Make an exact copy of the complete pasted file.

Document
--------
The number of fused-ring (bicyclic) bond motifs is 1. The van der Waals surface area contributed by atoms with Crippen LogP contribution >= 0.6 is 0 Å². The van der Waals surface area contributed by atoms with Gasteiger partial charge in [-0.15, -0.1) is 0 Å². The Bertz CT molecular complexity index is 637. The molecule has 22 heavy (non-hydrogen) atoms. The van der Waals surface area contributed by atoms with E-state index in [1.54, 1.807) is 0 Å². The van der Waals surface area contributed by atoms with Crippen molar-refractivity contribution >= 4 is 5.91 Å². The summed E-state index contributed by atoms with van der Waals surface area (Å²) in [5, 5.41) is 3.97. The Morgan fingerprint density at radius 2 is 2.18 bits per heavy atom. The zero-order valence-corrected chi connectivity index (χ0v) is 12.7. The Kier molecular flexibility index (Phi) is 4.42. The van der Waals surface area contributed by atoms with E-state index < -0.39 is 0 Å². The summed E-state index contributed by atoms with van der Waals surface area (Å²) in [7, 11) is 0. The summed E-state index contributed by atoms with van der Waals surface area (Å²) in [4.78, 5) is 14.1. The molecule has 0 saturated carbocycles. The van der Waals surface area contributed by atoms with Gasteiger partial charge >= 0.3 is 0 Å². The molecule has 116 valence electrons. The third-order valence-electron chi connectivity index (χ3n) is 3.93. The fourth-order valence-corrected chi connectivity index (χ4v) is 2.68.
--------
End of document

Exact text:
The number of fused-ring (bicyclic) bond motifs is 1. The van der Waals surface area contributed by atoms with Crippen LogP contribution >= 0.6 is 0 Å². The van der Waals surface area contributed by atoms with Gasteiger partial charge in [-0.15, -0.1) is 0 Å². The Bertz CT molecular complexity index is 637. The molecule has 22 heavy (non-hydrogen) atoms. The van der Waals surface area contributed by atoms with E-state index in [1.54, 1.807) is 0 Å². The van der Waals surface area contributed by atoms with Crippen molar-refractivity contribution >= 4 is 5.91 Å². The summed E-state index contributed by atoms with van der Waals surface area (Å²) in [5, 5.41) is 3.97. The Morgan fingerprint density at radius 2 is 2.18 bits per heavy atom. The zero-order valence-corrected chi connectivity index (χ0v) is 12.7. The Kier molecular flexibility index (Phi) is 4.42. The van der Waals surface area contributed by atoms with E-state index < -0.39 is 0 Å². The summed E-state index contributed by atoms with van der Waals surface area (Å²) in [7, 11) is 0. The summed E-state index contributed by atoms with van der Waals surface area (Å²) in [4.78, 5) is 14.1. The molecule has 0 saturated carbocycles. The van der Waals surface area contributed by atoms with Gasteiger partial charge >= 0.3 is 0 Å². The molecule has 116 valence electrons. The third-order valence-electron chi connectivity index (χ3n) is 3.93. The fourth-order valence-corrected chi connectivity index (χ4v) is 2.68.